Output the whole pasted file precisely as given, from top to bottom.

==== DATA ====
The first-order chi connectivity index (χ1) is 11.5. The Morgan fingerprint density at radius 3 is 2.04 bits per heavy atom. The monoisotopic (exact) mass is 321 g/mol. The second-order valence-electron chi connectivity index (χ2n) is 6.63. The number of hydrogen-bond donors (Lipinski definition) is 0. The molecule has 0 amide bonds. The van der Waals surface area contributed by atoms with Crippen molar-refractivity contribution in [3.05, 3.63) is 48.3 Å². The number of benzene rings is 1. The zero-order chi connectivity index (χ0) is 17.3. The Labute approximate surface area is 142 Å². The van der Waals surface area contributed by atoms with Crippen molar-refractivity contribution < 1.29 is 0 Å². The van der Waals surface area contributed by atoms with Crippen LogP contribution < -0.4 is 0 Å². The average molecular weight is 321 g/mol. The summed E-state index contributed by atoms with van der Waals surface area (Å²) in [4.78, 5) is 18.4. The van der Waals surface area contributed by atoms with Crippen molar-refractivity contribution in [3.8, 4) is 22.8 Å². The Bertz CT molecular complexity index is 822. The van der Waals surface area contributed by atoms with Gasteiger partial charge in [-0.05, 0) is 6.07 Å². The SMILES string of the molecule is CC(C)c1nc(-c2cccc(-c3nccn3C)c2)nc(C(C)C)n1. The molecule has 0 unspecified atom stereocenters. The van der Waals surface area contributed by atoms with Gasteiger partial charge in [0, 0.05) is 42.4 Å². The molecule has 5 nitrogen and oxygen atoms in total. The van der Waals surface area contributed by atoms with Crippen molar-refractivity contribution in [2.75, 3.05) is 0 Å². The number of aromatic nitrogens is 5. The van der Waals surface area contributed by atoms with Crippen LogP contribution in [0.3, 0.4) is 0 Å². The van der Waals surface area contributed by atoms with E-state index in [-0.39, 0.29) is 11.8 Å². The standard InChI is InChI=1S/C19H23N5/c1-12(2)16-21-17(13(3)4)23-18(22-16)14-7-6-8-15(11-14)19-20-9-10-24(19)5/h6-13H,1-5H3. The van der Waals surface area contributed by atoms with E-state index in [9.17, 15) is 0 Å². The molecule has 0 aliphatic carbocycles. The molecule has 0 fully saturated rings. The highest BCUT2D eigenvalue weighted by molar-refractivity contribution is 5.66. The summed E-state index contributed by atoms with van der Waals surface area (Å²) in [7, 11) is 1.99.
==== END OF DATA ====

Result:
The first-order chi connectivity index (χ1) is 11.5. The Morgan fingerprint density at radius 3 is 2.04 bits per heavy atom. The monoisotopic (exact) mass is 321 g/mol. The second-order valence-electron chi connectivity index (χ2n) is 6.63. The number of hydrogen-bond donors (Lipinski definition) is 0. The molecule has 0 amide bonds. The van der Waals surface area contributed by atoms with Crippen molar-refractivity contribution in [3.05, 3.63) is 48.3 Å². The number of benzene rings is 1. The zero-order chi connectivity index (χ0) is 17.3. The Labute approximate surface area is 142 Å². The van der Waals surface area contributed by atoms with Crippen molar-refractivity contribution < 1.29 is 0 Å². The van der Waals surface area contributed by atoms with Crippen LogP contribution < -0.4 is 0 Å². The average molecular weight is 321 g/mol. The summed E-state index contributed by atoms with van der Waals surface area (Å²) in [4.78, 5) is 18.4. The van der Waals surface area contributed by atoms with Crippen molar-refractivity contribution in [3.8, 4) is 22.8 Å². The Bertz CT molecular complexity index is 822. The van der Waals surface area contributed by atoms with Gasteiger partial charge in [-0.05, 0) is 6.07 Å². The SMILES string of the molecule is CC(C)c1nc(-c2cccc(-c3nccn3C)c2)nc(C(C)C)n1. The molecule has 0 unspecified atom stereocenters. The van der Waals surface area contributed by atoms with Gasteiger partial charge in [0, 0.05) is 42.4 Å². The molecule has 5 nitrogen and oxygen atoms in total. The van der Waals surface area contributed by atoms with Crippen molar-refractivity contribution in [2.75, 3.05) is 0 Å². The number of aromatic nitrogens is 5. The van der Waals surface area contributed by atoms with Crippen LogP contribution in [0.3, 0.4) is 0 Å². The van der Waals surface area contributed by atoms with E-state index in [-0.39, 0.29) is 11.8 Å². The standard InChI is InChI=1S/C19H23N5/c1-12(2)16-21-17(13(3)4)23-18(22-16)14-7-6-8-15(11-14)19-20-9-10-24(19)5/h6-13H,1-5H3. The van der Waals surface area contributed by atoms with E-state index in [9.17, 15) is 0 Å². The molecule has 0 aliphatic carbocycles. The molecule has 0 fully saturated rings. The highest BCUT2D eigenvalue weighted by molar-refractivity contribution is 5.66. The summed E-state index contributed by atoms with van der Waals surface area (Å²) in [7, 11) is 1.99.